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Página 396 - Out of every corner of the woods and glynnes they came creeping forth on their hands, for their legs could not bear them ; they looked like anatomies of death, they spake like ghosts crying out of their graves ; they did eat the dead carrions, happy were they
Página 200 - assimilating to their own nature all other thoughts, and which form new intervals and interstices, whose void for ever craves fresh food. Poetry strengthens the faculty which is the organ of the moral nature of man in the same manner as exercise strengthens the limb.
Página 503 - Thou ever find, No pride in my unruffled mind, But faith and heaven-born peace be there ! " A patient, a victorious mind, That life and all things casts behind, Springs forth obedient to Thy call ; A heart that no desire can move, But still to adore, believe, and love, Give me, my Lord, my Life, my All
Página 200 - action, or person, not our own. A man to be greatly good must imagine intensely and comprehensively ; he must put himself in the place of another, and of many others ; the pains and pleasures of his species must become his own. The great instrument of moral good is the imagination, and poetry ministers to the effect by acting on the cause. Poetry enlarges the circumference of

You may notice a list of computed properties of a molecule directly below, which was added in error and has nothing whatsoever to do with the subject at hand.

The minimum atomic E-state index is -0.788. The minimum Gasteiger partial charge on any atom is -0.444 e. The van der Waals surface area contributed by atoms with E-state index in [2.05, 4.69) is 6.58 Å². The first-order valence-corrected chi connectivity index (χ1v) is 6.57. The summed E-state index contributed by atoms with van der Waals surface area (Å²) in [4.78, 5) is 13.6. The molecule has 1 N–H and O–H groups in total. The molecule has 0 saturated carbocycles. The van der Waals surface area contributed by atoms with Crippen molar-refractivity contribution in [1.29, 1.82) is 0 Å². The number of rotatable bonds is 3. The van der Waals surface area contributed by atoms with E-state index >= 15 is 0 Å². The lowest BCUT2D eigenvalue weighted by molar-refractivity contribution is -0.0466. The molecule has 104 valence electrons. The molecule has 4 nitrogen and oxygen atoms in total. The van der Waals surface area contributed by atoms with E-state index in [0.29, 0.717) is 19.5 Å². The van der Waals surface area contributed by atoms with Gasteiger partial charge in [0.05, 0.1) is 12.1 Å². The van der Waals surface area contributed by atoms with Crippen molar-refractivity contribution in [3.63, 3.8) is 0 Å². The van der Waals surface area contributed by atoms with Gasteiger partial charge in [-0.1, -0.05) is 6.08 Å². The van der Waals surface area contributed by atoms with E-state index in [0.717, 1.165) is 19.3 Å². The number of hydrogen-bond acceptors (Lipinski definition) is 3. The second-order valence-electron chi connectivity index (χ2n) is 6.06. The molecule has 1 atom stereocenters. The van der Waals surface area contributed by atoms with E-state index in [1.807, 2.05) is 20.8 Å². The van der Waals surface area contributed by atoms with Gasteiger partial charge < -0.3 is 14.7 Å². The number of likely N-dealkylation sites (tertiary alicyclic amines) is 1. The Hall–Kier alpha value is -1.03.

Página 508 - O happy day that fixed my choice On Thee, my Saviour and my God ! Well may this glowing heart rejoice, And toll its raptures all abroad,
Página 438 - Peter, -wrote down accurately everything that he remembered, -without however recording in order what was either said or done by Christ. For neither did he hear the Lord, nor did he follow Him ; but afterwards, as I said, [attended] Peter, who adapted his instructions to the needs [of his hearers]
Página 361 - There is need for the further warning, " A false witness shall not be unpunished, and he that speaketh lies shall not escape." If now it be asked why, if acknowledged writing would be attended
Página 157 - read, and lectures he endured, And homilies, and lives of all the saints ; To Jerome and to Chrysostom inured, He did not take such studies for restraints. But how faith is acquired, and then insured, So well not one of the aforesaid paints As Saint Augustine in his fine Confessions, Which make the reader envy his